LAS VEGAS — It’s not often that a newcomer steals the main event at the annual Cauliflower Alley Club reunion.
But battling terminal cancer and shedding tears, Brickhouse Brown did just that as he accepted the club’s first-ever Courage Award at its deli-style Bockwinkel Blowout May 1.
“I can honestly say if it wasn’t for the CAC coming to my aid, I would not be here looking at all you beautiful faces,” Brown said. “This is one of the best moments I ever had with the exception of the birth of my children.”
A top heel during the 1980s and 1990s, Brown has been diagnosed with stage 4 prostate cancer. He said doctors have told him the disease has spread to his brain and given him six months to live. Treatments have taken the hulking star from 250 pounds to 150 and impaired his eyesight, Brown told a packed house at the Gold Coast Hotel and Casino.
“I have no way to express the words and what they say about the fighting spirit you have,” CAC president and CEO Brian Blair told him in presenting the Courage Award.
During a speech packed with emotion and laughter, Brown said he appreciated his two-decade runs, highlighted by top billing in Tennessee and Florida, and the chance to make good money.
That is, until he was tardy for Mid-South promoter Bill Watts, who repeatedly fined him for showing up late to shows. As Brown quoted Watts: “Brick, I like paying you because you give it all back.”
Brown said he didn’t know about CAC until its representatives stepped in through the club’s Benevolent Fund and helped him ward off eviction from his home. The group has helped with moral support, while wrestling communities in the South have held fundraisers to offset his medical expenses.
“I never knew I had such an impact on so many people, much less the boys,” he said.
Brown also commended Terry Funk, who helped him get in the business and calls him biweekly to check on his condition. Sidelined by a hernia, Funk couldn’t be at this year’s CAC reunion, so Brown called him on his cell phone and placed it next to the house microphone.
“Tell ’em how great I was and how I was one of the best students that you ever had and that I went way past your expectations,” Brown told Funk, with the audience howling at his ploy.
“I wish I could be at your side,” Funk responded.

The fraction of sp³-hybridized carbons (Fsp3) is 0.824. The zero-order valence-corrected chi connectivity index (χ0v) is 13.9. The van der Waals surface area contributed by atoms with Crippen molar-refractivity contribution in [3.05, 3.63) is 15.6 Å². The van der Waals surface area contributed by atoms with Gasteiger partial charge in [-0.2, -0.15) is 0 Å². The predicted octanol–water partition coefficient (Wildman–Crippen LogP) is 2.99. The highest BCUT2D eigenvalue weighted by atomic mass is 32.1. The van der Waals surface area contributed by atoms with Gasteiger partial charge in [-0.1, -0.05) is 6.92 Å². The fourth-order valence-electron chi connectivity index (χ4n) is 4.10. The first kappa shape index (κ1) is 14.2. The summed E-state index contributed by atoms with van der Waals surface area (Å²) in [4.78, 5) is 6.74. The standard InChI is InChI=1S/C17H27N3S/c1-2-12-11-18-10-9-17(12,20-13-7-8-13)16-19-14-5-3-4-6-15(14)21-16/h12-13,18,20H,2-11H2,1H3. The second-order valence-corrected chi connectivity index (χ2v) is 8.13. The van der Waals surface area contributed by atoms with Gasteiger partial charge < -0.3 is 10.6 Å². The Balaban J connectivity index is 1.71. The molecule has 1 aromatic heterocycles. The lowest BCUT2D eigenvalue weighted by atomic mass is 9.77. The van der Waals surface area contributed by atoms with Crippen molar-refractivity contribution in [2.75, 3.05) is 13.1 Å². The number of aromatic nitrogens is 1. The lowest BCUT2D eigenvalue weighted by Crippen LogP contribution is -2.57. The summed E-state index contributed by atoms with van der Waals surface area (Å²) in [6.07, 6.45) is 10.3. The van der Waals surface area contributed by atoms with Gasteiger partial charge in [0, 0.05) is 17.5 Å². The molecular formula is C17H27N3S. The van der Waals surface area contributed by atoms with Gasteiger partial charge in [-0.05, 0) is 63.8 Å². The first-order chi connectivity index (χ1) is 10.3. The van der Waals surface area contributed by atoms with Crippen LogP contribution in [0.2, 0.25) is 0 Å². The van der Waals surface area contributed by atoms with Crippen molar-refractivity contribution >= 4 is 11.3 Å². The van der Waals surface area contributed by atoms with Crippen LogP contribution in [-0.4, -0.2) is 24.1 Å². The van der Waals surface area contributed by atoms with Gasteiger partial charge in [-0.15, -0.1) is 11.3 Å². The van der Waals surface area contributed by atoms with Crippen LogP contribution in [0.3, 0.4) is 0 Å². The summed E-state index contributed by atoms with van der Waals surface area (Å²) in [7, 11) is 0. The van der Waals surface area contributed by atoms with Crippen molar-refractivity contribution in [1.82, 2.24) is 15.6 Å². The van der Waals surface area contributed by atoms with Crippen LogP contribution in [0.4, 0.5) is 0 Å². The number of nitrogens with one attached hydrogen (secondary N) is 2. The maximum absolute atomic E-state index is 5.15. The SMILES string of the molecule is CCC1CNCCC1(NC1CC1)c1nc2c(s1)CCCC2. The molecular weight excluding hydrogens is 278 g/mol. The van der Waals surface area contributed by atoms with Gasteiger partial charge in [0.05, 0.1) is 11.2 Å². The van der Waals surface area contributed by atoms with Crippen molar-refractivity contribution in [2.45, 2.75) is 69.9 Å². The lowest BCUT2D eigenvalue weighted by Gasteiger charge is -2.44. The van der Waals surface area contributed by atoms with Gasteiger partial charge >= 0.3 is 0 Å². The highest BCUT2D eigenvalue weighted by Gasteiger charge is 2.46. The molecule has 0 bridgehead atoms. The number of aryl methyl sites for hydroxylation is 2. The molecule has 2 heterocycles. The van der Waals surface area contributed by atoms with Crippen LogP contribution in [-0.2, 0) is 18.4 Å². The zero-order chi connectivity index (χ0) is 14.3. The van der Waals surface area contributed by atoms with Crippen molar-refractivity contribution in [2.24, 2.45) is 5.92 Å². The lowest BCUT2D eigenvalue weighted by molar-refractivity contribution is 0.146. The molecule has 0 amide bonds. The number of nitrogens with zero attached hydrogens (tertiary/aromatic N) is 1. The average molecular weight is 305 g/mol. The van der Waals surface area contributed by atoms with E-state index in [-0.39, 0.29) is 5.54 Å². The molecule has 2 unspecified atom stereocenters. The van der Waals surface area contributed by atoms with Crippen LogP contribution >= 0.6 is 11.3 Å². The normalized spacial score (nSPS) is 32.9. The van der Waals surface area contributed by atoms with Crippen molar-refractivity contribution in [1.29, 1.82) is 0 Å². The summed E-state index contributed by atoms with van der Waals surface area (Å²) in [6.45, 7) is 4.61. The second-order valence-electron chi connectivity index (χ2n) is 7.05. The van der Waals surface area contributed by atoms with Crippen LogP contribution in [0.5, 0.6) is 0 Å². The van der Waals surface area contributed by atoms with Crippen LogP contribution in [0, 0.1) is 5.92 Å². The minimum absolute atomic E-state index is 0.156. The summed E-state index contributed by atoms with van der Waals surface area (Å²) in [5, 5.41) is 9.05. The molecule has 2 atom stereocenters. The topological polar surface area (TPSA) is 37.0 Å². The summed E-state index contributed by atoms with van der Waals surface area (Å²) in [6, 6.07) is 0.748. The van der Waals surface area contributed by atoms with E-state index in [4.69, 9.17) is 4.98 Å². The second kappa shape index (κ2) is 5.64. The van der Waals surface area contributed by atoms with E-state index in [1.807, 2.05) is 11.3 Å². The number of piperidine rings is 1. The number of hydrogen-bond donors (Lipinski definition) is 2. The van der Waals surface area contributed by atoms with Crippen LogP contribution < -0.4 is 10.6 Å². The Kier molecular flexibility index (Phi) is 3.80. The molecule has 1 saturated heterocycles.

Brown held several singles and tag titles, a far cry from when he lied about his experience when breaking in for San Antonio, Texas, promoter Joe Blanchard.
“I never had a wrestling match in my life,” Brown said of his maiden contest with “Hangman” Bobby Jaggers. “I had no idea what I was doing.”
Brown said he is at peace with his life and has tried to patch up differences he had in his career by calling old colleagues, though he said he jokes “if I owe you any money, I can’t give it back to you.”
The club also presented several other awards during the blowout, named for former CAC President Nick Bockwinkel, who died in 2015.
– The Posthumous Wrestling Award went to Canadian Roy McClarty, a two-time world tag team champion in the Chicago territory during the 1950s. “The squared circle truly was his comfort zone,” said his youngest daughter Kelly McClarty. “He was an amazing human, father, and wrestler.”
– Kevin “Killer” Kross won the Rising Star Award. The “Tollman” starred in Global Force Wrestling, Lucha Underground, and other promotions after shifting to wrestling from combat sports. “I was in love with the spectacle,” the New York-born Cross said.
– Princess Victoria, whose career ended after a broken neck 32 years years ago, received the Women’s Wrestling Award. She held a share of the WWF Women’s world tag team title in 1984. “I made enough memories in that short period of time to last a lifetime,” said Victoria, aka Vickie Otis.
– Tony Storm captured the Men’s Wrestling Award based on his experience on the independent circuit since his debut in 2010. The Iowa native was working as a gym manager in Florida when he came under the tutelage of trainer Steve Keirn and redirected his life. He said he hopes people will someday say, “Tony gave everything he had to professional wrestling.”
– Don Luce of Batavia, New York, is one of the sport’s premier historians. His lifetime of work pouring over microfilm, identifying match results and forgotten wrestlers, earned him the James C. Melby Historian Award. “You see so much BS by these promoters and finding what the truth was is really interesting.”
– The Charlie Smith Referee Award went to former WCW and WWE official Mickey Jay, formally Mickie Jay Henson. He’s had his share of health scares as well, and battled back to become the fourth recipient of the award.
– Blue Demon Jr. was the winner of the inaugural Lucha Libre Award. The Mexican-born star noted that he is the adopted son of the legendary Blue Demon. “I don’t have Blue Demon’s blood in my veins, but his soul rests in my heart,” he said.